Michelle Crosby's passion for fixing divorce began when she was 9 years old. "My parents had one of those War of the Roses divorces," she says. They split when she was 3 years old, but their ongoing disputes led to 15 court appearances over the span of her childhood.

Their conflict provided the catalyst for Crosby's career as a family attorney. But over time, she saw herself contributing to the problematic system that had so profoundly affected her childhood, and knew something had to change. "That 9-year-old really started screaming, 'No, no, no, we were supposed to fix this, and you're becoming part of it,'" she says.

Crosby resigned from the law firm and in 2009 launched Wevorce, a technology platform that aims to make divorces amicable. Although divorce is a legal process, she says, it is fundamentally a personal and emotional issue that can often be solved without a legal battle.

While heartbreak has long been a lucrative business for attorneys, only in recent years have startups begun staking their own claim in the post-love period of canceled weddings, called-off engagements and, of course, divorces. More than 1 million U.S. couples get divorced each year, according to the U.S. Census Bureau.

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Wevorce walks couples through a six-step process that culminates in a clean break. Each family is assigned three local experts -- an attorney, family counselor and accountant. Along the way, the Wevorce software eliminates redundancies as data, once collected, automatically populate all required documents.

Following a four-month trial run at startup accelerator Y Combinator, the startup is retooling and building its network of experts for a nationwide launch. Wevorce, based in San Francisco, currently offers its service in California, Washington, Oregon, Idaho and North Carolina. "Right now we have more demand than we can possibly meet," says Crosby, who declined to disclose revenues for the 6-employee company. More than 100 families have used Wevorce so far, and only one ended up in court, she says.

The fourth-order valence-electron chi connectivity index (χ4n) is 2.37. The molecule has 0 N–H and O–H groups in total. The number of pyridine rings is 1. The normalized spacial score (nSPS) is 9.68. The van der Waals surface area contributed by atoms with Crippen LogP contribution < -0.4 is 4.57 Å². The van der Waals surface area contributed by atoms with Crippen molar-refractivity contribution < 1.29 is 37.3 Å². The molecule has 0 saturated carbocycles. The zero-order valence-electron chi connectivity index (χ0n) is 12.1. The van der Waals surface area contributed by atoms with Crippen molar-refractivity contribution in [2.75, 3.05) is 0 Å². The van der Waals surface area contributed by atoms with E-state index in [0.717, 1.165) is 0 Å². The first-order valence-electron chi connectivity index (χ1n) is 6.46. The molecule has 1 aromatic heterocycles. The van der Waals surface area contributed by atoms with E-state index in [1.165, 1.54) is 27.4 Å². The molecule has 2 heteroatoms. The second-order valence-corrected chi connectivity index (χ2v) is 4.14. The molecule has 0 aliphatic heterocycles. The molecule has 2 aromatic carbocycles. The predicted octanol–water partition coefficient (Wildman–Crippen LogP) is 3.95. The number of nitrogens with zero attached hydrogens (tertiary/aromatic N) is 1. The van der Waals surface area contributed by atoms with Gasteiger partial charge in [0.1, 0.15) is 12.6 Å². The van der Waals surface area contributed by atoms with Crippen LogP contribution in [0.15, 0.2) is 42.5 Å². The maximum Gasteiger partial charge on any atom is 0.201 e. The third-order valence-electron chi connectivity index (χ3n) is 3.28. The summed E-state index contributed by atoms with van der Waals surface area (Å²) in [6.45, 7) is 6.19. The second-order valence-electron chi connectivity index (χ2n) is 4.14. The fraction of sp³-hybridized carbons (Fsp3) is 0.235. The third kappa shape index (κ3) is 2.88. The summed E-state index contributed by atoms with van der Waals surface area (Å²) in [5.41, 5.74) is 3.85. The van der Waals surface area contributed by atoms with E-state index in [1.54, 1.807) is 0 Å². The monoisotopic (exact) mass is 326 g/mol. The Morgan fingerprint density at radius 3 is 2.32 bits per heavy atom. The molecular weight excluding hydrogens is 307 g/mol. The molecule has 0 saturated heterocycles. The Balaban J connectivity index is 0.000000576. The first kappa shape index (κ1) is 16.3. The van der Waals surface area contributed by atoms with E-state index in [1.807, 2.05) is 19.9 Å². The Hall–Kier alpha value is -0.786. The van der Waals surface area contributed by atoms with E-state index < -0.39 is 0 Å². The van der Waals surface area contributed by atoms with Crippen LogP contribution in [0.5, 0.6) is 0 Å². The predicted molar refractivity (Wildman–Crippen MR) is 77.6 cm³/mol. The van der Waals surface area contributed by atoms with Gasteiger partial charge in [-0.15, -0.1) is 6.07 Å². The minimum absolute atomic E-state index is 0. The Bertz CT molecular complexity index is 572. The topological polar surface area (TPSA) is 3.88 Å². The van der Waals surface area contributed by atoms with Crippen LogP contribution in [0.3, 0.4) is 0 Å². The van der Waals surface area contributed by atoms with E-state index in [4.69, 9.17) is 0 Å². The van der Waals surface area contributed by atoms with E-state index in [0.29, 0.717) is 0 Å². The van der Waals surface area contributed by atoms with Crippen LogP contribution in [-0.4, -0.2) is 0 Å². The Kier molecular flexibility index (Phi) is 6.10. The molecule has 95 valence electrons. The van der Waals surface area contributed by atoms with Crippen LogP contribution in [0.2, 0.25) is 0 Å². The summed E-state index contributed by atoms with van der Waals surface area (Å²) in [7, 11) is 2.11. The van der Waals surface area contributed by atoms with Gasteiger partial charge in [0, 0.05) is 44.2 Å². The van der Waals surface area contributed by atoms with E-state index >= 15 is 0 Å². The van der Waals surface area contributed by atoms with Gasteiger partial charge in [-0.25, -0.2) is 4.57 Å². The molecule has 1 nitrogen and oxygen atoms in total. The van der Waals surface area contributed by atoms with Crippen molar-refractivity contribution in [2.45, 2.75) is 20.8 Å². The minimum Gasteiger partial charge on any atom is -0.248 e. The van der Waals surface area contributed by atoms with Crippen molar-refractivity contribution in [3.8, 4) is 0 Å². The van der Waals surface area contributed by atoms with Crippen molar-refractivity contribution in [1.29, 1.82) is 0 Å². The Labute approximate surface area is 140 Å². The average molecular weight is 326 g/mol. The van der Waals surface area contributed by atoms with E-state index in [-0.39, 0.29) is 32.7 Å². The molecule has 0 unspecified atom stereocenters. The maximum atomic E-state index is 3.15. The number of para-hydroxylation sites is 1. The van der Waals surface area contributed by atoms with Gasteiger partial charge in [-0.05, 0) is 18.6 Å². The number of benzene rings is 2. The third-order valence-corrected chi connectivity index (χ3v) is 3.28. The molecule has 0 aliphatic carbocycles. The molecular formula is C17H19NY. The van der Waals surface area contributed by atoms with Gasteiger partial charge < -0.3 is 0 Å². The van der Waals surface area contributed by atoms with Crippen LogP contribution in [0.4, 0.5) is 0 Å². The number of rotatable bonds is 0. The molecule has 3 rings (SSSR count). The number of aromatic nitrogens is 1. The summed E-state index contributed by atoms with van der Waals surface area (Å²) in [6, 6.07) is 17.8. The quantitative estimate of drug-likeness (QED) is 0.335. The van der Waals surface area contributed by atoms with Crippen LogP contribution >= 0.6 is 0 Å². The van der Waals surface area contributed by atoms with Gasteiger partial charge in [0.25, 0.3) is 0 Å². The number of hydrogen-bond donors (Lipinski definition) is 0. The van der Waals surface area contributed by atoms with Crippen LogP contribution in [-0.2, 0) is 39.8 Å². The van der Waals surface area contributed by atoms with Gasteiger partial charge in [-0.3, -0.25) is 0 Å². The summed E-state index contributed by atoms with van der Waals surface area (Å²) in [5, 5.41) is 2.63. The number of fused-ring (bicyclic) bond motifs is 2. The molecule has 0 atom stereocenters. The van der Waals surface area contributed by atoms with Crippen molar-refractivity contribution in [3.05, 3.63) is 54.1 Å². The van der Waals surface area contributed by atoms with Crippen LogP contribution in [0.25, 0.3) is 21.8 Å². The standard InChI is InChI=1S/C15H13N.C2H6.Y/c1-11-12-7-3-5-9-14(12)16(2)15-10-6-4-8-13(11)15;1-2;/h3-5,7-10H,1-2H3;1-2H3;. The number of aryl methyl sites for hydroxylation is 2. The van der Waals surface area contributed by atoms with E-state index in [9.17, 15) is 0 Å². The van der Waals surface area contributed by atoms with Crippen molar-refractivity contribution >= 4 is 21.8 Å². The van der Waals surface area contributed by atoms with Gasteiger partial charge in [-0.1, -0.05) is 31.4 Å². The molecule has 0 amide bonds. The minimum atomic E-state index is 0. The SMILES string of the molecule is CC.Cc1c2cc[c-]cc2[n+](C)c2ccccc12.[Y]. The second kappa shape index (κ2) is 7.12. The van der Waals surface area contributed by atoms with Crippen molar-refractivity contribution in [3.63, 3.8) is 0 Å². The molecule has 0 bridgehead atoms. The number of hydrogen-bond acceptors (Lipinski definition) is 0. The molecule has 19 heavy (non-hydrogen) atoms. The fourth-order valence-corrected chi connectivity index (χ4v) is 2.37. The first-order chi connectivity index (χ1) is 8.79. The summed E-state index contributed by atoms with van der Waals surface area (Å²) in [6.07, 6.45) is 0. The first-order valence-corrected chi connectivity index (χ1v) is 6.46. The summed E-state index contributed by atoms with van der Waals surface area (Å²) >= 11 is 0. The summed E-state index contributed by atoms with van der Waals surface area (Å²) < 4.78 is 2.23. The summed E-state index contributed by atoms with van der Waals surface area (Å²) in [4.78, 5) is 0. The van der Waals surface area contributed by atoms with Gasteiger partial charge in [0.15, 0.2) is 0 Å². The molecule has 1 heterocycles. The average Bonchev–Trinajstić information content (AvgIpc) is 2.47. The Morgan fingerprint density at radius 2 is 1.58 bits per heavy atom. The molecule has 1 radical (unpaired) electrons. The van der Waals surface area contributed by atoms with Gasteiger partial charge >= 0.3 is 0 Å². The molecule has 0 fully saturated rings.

Love Inc.: Startups Make Breaking Up Easier to Do
Michelle Crosby stands with Jeff Reynolds, her partner in Wevorce, a technology platform that aims to eliminate the need for lengthy courtroom divorces.
Image credit: Wevorce

Crosby estimates that divorce professionals spend only 20 percent of the time on a Wevorce case that they would spend on a traditional divorce. Clients pay between $3,500 and $15,000 per family to use the service, and Crosby plans to open up a second revenue stream this fall by licensing the Wevorce software to lawyers, counselors and accountants -- professionals who currently work for the company as independent contractors. For clients, the cost is not easily comparable to a standard divorce, which can vary from $5,000 to more than $100,000, depending on how contentious it becomes, particularly if children are involved, says Sari Friedman, a Garden City, N.Y. divorce attorney who runs her own firm.

Divorced people often find themselves at odds with their exes over child-care and other issues, Friedman says. According to her, the chief pain point for divorced couples is lack of trust, especially when it comes to raising kids.